Napoleonic imperialists, Jesuits, Freemasons: where are the nefarious Jews? It was Barruel who first introduced them into the mix, a few years after his anti-Masonic book, when he received a letter from a retired army officer named J. B. Simonini warning of a “Judaic sect” that was the world’s most formidable and demonic power. This irresistible Semitic gloss to the theory of a conspiracy behind all despised social trends was expanded upon by, among others, a novelist named Hermann Goedsche, who was also a Prussian agent provocateur specializing in the forging of documents to incriminate democratic leaders. Goedsche’s 1868 novel “Biarritz” had a chapter called “In the Jewish Cemetery of Prague,” which, detached from the novel, was widely circulated, especially after its translation into Russian, and became a source for the “Protocols.” (The chief of the Russian secret service helped advance the fraud.)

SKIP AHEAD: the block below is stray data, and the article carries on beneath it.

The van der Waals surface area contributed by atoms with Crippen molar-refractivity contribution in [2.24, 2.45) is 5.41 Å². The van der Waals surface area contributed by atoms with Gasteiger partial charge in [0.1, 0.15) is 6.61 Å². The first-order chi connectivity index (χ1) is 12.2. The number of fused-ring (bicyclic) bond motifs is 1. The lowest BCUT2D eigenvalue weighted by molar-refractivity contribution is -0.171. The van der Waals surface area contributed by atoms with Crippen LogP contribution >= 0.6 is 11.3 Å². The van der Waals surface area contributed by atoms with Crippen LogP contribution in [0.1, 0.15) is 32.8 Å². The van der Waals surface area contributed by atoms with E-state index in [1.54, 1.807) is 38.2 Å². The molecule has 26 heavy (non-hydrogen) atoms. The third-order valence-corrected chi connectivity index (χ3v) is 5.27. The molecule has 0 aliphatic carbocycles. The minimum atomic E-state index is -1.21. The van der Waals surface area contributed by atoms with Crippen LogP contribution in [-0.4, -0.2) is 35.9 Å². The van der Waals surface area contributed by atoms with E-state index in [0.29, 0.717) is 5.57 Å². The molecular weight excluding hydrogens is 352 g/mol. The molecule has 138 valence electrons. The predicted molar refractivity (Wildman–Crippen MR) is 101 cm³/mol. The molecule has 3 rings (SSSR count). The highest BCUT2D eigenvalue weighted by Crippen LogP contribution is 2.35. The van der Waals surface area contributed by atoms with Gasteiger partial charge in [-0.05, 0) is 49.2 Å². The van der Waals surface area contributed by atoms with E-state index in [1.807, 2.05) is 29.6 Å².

more from Rebecca Newberger Goldstein at the NY Times here.